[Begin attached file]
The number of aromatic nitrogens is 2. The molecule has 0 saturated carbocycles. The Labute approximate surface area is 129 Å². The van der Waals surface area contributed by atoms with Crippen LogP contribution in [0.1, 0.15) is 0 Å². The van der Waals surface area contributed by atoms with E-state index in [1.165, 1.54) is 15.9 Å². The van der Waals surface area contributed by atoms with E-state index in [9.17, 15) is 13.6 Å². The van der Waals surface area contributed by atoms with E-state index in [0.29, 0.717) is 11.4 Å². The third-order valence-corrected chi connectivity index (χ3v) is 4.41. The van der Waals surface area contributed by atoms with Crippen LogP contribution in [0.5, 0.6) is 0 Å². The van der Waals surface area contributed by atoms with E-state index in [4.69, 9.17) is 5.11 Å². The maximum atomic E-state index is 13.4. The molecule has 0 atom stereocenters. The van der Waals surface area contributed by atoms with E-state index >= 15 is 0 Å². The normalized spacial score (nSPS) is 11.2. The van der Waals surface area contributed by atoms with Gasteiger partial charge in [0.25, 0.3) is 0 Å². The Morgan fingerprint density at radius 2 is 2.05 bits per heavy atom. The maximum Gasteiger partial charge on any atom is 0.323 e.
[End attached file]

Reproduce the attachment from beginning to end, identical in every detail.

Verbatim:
The number of aromatic nitrogens is 2. The molecule has 0 saturated carbocycles. The Labute approximate surface area is 129 Å². The van der Waals surface area contributed by atoms with Crippen LogP contribution in [0.1, 0.15) is 0 Å². The van der Waals surface area contributed by atoms with E-state index in [1.165, 1.54) is 15.9 Å². The van der Waals surface area contributed by atoms with E-state index in [9.17, 15) is 13.6 Å². The van der Waals surface area contributed by atoms with E-state index in [0.29, 0.717) is 11.4 Å². The third-order valence-corrected chi connectivity index (χ3v) is 4.41. The van der Waals surface area contributed by atoms with Crippen LogP contribution in [0.5, 0.6) is 0 Å². The van der Waals surface area contributed by atoms with E-state index in [4.69, 9.17) is 5.11 Å². The maximum atomic E-state index is 13.4. The molecule has 0 atom stereocenters. The van der Waals surface area contributed by atoms with E-state index >= 15 is 0 Å². The normalized spacial score (nSPS) is 11.2. The van der Waals surface area contributed by atoms with Gasteiger partial charge in [0.25, 0.3) is 0 Å². The Morgan fingerprint density at radius 2 is 2.05 bits per heavy atom. The maximum Gasteiger partial charge on any atom is 0.323 e.